'No matter what the setting or subject matter of a story, moral values are always implicit and judgements are made... Marshall's stories frequently have an 'aphoristic' quality: they build to the utterance of beautifully worded statements about life that invariably give you a shiver down your back.' Frank Corbett.

'Ugly country breeds ugly people', says the storyteller at the end of 'Prince Valiant'. In 'Mr Van Gogh', 'A naked intensity of belief is an obscene gesture in ordinary conversation.' In 'Rosemary for Remembrance, 'In marriage there are aspects of personality so divergent that only humorous exaggeration will reconcile them.''... when asked to identify what he considers to be the greatest shorcoming of New Zealand society today: 'Materialism and acquisitiveness, an obsession with piling up possessions and things. Those aren't the real values in life.' For Norman, in 'Rosemary for Remembrance', he repressed his passion and natural talent because, 'It meant losing money... It meant no superannuation security, and not enough money for the girls at training college and university.'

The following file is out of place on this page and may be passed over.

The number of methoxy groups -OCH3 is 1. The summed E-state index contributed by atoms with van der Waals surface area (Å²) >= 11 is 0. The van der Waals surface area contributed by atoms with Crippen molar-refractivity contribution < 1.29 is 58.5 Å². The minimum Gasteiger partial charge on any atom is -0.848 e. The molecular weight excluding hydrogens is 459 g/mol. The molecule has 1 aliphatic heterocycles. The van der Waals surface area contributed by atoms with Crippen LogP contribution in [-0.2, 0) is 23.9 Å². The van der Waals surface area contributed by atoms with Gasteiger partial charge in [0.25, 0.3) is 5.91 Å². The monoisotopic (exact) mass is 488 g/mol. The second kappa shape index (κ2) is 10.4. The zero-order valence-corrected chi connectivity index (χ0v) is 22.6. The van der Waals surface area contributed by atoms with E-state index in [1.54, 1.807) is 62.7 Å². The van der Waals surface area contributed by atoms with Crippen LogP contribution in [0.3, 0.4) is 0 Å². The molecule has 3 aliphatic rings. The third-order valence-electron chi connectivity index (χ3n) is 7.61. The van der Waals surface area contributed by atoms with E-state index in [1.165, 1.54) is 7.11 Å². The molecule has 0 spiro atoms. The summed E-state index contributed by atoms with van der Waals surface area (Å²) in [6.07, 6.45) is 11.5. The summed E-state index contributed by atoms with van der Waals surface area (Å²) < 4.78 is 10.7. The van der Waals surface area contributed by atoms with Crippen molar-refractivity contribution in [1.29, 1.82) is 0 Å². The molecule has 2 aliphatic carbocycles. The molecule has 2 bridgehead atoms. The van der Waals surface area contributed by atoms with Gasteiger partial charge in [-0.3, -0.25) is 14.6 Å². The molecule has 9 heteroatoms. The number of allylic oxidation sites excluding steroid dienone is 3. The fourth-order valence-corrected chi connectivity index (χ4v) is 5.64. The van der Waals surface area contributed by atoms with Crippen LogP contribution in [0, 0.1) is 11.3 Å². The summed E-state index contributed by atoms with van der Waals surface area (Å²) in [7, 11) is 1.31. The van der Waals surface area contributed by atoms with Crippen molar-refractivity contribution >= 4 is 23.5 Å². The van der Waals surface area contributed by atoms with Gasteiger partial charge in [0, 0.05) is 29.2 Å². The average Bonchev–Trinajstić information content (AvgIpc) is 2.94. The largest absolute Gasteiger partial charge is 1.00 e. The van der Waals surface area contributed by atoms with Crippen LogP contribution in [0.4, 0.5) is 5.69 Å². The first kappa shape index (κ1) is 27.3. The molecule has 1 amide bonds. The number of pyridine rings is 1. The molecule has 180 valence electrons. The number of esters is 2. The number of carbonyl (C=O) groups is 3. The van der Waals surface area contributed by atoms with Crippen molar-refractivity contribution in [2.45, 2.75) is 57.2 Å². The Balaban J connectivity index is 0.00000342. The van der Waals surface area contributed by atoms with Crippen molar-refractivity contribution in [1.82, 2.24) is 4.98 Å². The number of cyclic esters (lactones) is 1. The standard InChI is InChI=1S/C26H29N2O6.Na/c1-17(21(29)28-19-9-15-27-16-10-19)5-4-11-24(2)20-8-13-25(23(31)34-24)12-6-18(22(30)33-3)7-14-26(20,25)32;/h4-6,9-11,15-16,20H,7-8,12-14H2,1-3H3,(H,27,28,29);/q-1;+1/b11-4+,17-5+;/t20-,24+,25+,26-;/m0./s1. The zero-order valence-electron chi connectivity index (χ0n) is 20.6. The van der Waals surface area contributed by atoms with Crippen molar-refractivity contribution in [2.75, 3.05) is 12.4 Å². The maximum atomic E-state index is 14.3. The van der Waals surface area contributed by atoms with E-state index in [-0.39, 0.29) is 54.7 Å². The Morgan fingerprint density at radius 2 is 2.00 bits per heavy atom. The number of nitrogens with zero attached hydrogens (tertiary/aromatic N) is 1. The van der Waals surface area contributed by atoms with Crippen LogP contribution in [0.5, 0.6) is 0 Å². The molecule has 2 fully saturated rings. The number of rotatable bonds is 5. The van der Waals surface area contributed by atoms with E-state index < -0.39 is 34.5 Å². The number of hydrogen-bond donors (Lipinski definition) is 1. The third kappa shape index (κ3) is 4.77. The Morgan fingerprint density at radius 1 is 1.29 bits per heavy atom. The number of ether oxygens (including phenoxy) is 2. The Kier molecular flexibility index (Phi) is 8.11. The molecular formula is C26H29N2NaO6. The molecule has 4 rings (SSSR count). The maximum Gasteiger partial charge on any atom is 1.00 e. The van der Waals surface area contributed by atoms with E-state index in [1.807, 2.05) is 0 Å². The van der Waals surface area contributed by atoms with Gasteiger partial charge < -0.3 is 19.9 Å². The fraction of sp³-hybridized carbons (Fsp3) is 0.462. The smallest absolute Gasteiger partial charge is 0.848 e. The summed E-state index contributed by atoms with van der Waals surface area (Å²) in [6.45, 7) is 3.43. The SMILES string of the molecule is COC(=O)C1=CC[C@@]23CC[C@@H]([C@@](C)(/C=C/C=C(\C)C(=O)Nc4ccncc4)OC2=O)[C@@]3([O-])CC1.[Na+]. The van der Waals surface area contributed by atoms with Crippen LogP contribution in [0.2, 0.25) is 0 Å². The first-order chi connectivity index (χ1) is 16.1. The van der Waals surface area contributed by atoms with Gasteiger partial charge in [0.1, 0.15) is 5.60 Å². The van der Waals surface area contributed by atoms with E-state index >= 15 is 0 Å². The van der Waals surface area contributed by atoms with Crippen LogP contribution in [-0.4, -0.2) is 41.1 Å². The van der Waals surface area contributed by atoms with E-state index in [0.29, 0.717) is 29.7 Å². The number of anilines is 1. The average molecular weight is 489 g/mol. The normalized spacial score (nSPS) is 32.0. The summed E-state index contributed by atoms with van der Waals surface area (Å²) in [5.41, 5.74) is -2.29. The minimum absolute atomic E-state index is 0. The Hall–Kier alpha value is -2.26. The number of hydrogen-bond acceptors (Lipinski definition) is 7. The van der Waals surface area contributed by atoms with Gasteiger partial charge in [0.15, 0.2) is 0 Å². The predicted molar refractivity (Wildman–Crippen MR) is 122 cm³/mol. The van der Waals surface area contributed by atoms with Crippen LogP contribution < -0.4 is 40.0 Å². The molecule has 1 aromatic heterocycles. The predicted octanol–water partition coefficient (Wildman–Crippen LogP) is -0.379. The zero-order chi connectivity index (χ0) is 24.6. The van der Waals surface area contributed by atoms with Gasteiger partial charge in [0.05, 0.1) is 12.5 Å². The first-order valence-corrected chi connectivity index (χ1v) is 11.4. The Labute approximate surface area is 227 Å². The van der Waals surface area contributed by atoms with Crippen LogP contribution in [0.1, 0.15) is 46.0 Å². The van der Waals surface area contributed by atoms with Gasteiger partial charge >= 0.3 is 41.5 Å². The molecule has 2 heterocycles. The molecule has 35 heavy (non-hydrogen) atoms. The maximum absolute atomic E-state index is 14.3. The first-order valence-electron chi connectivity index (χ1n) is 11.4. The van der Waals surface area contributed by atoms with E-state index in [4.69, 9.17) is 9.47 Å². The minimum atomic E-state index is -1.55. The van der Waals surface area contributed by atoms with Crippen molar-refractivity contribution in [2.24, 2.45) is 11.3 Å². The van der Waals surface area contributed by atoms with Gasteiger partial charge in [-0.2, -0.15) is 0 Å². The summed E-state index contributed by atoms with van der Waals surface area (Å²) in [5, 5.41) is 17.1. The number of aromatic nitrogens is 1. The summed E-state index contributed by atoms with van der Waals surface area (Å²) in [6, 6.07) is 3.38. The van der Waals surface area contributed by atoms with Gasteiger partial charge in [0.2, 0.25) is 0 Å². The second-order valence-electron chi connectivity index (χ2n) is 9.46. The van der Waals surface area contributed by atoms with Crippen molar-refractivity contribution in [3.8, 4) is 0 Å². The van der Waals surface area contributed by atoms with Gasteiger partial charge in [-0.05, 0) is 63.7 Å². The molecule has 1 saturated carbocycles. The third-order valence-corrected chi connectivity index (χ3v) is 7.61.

'Materialism has combined with isolation in New Zealand to produce a distrust of eccentricity. For Owen Marshall, the variety of the New Zealand character has continued to absorb him. The stereotyped, taciturn, inarticulate New Zealander has been replaced by the talker, the committee member, and the debater.'

Witness Frank Reprieve Wilcox of 'Mr Van Gogh'. His passion for his art makes him the human being that he is.

'... he would have argued with Lucifer, for it was his necessity and power. It was what he was.'

Neddy's passion is not so obvious or possibly admirable. He escapes the grim and 'raddled' land and the narrowness of his fellows by driving alone at night listening to his country tapes, creating his 'whole world.'

Norman in 'Rosemary for Remembrance' has grasped at passion but seemed to lack the commitment to carry it through. He looks back on the influence of Rosemary who urged him to make a decision for security and the children. He bitterly regrets it, allowing his anger to fester and their relationship to be a battleground.

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